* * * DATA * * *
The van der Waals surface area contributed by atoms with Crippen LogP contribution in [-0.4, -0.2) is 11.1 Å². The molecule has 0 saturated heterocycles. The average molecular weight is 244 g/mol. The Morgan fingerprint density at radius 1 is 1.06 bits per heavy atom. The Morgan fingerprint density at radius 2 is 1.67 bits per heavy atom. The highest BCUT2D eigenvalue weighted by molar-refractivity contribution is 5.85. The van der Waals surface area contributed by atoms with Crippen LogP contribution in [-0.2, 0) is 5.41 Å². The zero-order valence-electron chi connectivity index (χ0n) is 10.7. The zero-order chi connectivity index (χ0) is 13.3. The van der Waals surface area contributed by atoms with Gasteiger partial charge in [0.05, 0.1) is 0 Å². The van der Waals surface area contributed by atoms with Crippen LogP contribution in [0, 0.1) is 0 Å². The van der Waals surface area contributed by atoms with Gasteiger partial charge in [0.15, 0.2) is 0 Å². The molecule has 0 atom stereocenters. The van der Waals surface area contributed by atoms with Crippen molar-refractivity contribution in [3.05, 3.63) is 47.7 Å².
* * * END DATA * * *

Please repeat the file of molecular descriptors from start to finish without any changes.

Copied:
The van der Waals surface area contributed by atoms with Crippen LogP contribution in [-0.4, -0.2) is 11.1 Å². The molecule has 0 saturated heterocycles. The average molecular weight is 244 g/mol. The Morgan fingerprint density at radius 1 is 1.06 bits per heavy atom. The Morgan fingerprint density at radius 2 is 1.67 bits per heavy atom. The highest BCUT2D eigenvalue weighted by molar-refractivity contribution is 5.85. The van der Waals surface area contributed by atoms with Crippen LogP contribution in [-0.2, 0) is 5.41 Å². The zero-order valence-electron chi connectivity index (χ0n) is 10.7. The zero-order chi connectivity index (χ0) is 13.3. The van der Waals surface area contributed by atoms with Gasteiger partial charge in [0.05, 0.1) is 0 Å². The van der Waals surface area contributed by atoms with Crippen LogP contribution in [0, 0.1) is 0 Å². The van der Waals surface area contributed by atoms with Gasteiger partial charge in [0.15, 0.2) is 0 Å². The molecule has 0 atom stereocenters. The van der Waals surface area contributed by atoms with Crippen molar-refractivity contribution in [3.05, 3.63) is 47.7 Å².